Prime Minister Malcolm Turnbull on his way to meet the fintech advisory group in Parliament House on Wednesday.
A new financial technology industry body, Fintech Australia, has provided the federal government with a manifesto to build a thriving ecosystem to help protect the financial services industry from disruption by global technology giants.
The formal organisation of leading fintech players comes as the government established a fintech advisory group to be chaired by Westpac Banking Corp director and Stone & Chalk chairman Craig Dunn.
Members of the new group spent an hour meeting with Prime Minster Malcolm Turnbull, Treasurer Scott Morrison, Assistant Treasurer Kelly O’Dwyer, Industry Minster Chris Pyne and Innovation Minister Wyatt Roy in Parliament House on Wednesday.
The ministers told the group they accepted Australia has a natural competitive advantage in financial services and they want to understand what policy reforms might give fintech players the best chance of success in an increasingly competitive international market.
Treasury has committed to respond to a policy document prepared by Fintech Australia, which calls for “comprehensive credit reporting” to be made compulsory by the end of this year that would require incumbent banks to provide a broader range of data about customers to potential competitors; and for open-data APIs (application programming interfaces) to be made mandatory to allow start-ups to connect to bank IT systems.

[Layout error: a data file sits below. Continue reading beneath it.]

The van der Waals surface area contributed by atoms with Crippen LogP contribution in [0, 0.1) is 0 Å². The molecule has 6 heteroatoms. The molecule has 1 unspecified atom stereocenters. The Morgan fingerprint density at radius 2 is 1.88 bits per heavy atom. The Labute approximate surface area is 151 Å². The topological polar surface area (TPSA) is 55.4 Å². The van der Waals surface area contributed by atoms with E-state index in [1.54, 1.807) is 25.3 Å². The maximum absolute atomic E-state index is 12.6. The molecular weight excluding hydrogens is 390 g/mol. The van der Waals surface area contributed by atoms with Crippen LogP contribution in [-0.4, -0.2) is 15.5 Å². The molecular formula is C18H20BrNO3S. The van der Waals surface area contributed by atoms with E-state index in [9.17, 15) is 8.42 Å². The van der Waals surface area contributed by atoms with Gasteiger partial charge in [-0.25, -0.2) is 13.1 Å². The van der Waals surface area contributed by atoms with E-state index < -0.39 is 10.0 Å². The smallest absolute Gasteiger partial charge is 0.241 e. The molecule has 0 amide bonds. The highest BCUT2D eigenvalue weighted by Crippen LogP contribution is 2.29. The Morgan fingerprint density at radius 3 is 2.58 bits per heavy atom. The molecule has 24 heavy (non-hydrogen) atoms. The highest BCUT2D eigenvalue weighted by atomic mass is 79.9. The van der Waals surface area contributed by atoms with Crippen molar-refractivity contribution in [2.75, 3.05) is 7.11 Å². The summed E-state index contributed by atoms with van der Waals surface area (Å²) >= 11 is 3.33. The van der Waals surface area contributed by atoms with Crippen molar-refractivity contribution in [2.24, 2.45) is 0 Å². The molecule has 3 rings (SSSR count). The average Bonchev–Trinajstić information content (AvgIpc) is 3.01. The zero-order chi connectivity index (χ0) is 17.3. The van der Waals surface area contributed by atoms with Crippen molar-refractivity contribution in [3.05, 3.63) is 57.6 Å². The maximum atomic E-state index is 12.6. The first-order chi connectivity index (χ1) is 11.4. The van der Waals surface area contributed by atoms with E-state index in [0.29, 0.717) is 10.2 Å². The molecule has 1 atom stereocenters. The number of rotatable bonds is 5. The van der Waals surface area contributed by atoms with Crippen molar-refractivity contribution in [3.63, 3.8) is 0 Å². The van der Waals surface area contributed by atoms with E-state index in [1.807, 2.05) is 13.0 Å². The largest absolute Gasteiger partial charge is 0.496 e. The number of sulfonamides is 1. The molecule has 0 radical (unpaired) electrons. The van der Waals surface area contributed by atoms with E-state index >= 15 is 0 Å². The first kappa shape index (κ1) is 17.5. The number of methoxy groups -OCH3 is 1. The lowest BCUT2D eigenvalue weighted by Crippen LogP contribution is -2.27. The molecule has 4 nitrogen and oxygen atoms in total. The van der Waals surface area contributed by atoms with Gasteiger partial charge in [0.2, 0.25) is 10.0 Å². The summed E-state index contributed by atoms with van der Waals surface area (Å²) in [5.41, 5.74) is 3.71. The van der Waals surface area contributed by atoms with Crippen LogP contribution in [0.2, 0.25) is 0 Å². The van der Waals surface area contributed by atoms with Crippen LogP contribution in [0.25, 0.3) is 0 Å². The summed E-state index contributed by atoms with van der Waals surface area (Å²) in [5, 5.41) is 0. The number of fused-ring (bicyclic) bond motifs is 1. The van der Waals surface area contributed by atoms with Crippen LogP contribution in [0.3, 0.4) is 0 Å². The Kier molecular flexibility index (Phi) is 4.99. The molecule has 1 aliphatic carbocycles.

The government has been asked to provide guidance on how “robo-advisers” can adhere to best-interest duties and to tweak tax laws to facilitate venture capital investment in fintech start-ups. Fintech Australia has also called for financial regulators to create a “regulatory sandbox” to allow start-ups to test products or business models in a flexible environment.
It also wants better access to non-Australian-dollar settlement infrastructure, for the GST to be removed from bitcoin transactions to promote the development of digital currencies, and for new crowdfunding laws to be broadened and for cooling-off periods to be removed because of the risk of fundraisings being gamed.
Many of these reforms have already been made by the governments in Britain and Singapore, which are competing aggressively to attract fintech talent.
The members of the government’s advisory group are:
Mr Cant said creating the group “is a great first step to ensure we are globally competitive. This is a must-win sector for Australia. If we don’t seize that opportunity, we face the risk of lost jobs, GDP and tax revenue to the global tech giants, as was the case with the disruption of the media industry where around 50 per cent of digital media revenue has been ceded to Google and Facebook”.
Foundation members of Fintech Australia are:
Originally published by The Sydney Morning Herald